What you need to know:
- The recent acquisition of petroleum refineries in Mombasa by the Kenyan government paves the way for further movement in the pipeline construction process
Dar es Salaam. Tanzania looks forward to further cementing its position in the East African energy landscape with the expected construction of the natural gas pipeline from Dar es Salaam to Mombasa, Kenya.
According to the government, this transnational project not only holds immense economic significance but also strengthens diplomatic ties between the two East African nations.
The project’s significance is underscored by the recent acquisition of the petroleum refineries in Mombasa by the Kenyan government.
This strategic move demonstrates Kenya’s unwavering commitment to advancing energy infrastructure and regional cooperation.
The preliminary agreement for the 600-kilometre pipeline, valued at $1.1 billion, was signed by Tanzanian President Samia Suluhu Hassan and her then-Kenyan counterpart Uhuru Kenyatta in May 2021.
In October last year, President Hassan and her Kenyan counterpart William Ruto agreed to fast-track the construction.
Speaking to The Citizen, the Permanent Secretary of the Ministry of Energy, Mr Felchesmi Mramba, emphasised the manifold importance of the gas pipeline project for Tanzania, stating that it will solidify and enhance economic and trade relations with Kenya.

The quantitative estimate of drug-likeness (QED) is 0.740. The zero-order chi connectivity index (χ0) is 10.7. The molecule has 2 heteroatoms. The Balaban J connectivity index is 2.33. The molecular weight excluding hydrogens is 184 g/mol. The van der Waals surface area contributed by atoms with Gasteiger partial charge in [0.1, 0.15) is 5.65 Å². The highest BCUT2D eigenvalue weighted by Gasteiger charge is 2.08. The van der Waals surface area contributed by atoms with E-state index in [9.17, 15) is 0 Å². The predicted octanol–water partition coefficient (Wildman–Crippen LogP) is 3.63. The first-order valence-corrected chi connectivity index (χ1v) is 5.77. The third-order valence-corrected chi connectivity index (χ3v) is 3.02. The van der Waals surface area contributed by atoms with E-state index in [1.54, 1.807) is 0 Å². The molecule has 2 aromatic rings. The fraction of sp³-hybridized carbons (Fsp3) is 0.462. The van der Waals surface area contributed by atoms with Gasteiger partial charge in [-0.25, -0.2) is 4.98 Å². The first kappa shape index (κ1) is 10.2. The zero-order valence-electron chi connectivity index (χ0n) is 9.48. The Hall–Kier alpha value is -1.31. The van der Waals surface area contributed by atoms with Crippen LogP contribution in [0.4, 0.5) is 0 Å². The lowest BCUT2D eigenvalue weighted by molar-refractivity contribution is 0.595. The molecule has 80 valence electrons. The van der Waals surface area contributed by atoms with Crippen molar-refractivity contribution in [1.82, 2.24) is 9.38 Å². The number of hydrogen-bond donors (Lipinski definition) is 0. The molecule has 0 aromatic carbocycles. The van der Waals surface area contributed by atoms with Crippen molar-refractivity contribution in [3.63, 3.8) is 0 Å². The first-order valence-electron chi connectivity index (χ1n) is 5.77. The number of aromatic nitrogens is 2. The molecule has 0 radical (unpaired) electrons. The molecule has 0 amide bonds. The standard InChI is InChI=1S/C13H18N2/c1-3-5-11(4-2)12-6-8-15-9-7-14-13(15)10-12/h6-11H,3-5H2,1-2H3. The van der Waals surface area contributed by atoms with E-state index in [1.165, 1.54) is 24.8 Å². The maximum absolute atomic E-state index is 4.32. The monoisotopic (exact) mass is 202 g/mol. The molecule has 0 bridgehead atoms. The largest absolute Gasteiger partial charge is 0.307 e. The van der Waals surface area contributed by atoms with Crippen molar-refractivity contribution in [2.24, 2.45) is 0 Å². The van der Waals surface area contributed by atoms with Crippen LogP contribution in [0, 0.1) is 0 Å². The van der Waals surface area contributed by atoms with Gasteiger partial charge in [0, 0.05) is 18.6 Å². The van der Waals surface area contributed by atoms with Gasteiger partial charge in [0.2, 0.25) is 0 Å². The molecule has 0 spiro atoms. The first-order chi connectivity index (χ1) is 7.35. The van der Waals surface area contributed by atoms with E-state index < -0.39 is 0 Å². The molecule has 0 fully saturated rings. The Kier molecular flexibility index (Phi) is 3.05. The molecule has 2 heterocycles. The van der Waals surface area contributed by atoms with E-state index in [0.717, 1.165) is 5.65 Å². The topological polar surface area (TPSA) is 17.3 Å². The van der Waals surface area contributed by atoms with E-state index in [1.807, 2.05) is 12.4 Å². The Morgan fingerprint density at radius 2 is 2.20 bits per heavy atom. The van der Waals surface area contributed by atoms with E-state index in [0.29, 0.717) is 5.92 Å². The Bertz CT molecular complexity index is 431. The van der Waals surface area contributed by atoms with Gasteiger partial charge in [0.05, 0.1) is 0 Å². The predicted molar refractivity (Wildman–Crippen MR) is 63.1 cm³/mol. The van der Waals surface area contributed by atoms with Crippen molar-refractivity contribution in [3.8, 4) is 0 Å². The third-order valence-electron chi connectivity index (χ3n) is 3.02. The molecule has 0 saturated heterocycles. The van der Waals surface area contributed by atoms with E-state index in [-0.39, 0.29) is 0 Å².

Our energy and gas resources hold the key to boosting revenue and energy security. This project is not only an economic endeavour but also a diplomatic initiative that aligns with the government’s economic diplomacy agenda,” he said.
Mr Mramba also addressed concerns regarding the quantity of gas supply, assuring that discussions on this matter are in their early stages and will be made public as soon as the negotiations are done.
The project holds the potential to create jobs, boost revenue, and improve energy access, ultimately contributing to the nation’s development.
The Tanga gas plant already serves nearly half of the Kenyan market. But it is trucked via Namanga and Holili border posts.
Speaking recently, the Kenyan Cabinet Secretary for Energy and Petroleum, Mr Davis Chirchir, said another key milestone achieved was the completion of a comprehensive feasibility study by consultants, a crucial step towards the realisation of this ambitious endeavour.
He said Kenya is repairing Kenya Petroleum Refineries Ltd (KPRL) storage tanks in Mombasa, which would be used to store different petroleum products.
The refinery has 45 tanks with a total storage capacity of 484 million litres, which the Kenya Pipeline will also use to store its imported fuel for redistribution in the region.
“We hope once the 30,000-metric-tonne gas facility that is under construction in Changamwe is complete, the project will move to the next stage,” Mr Chirchir was quoted by The East African newspaper.
Tanzania Petroleum Development Corporation (TPDC)’s director of planning and investment, Mr Derick Moshi, highlighted that while high-level agreements have been reached, technical and market analysis are making substantial headway.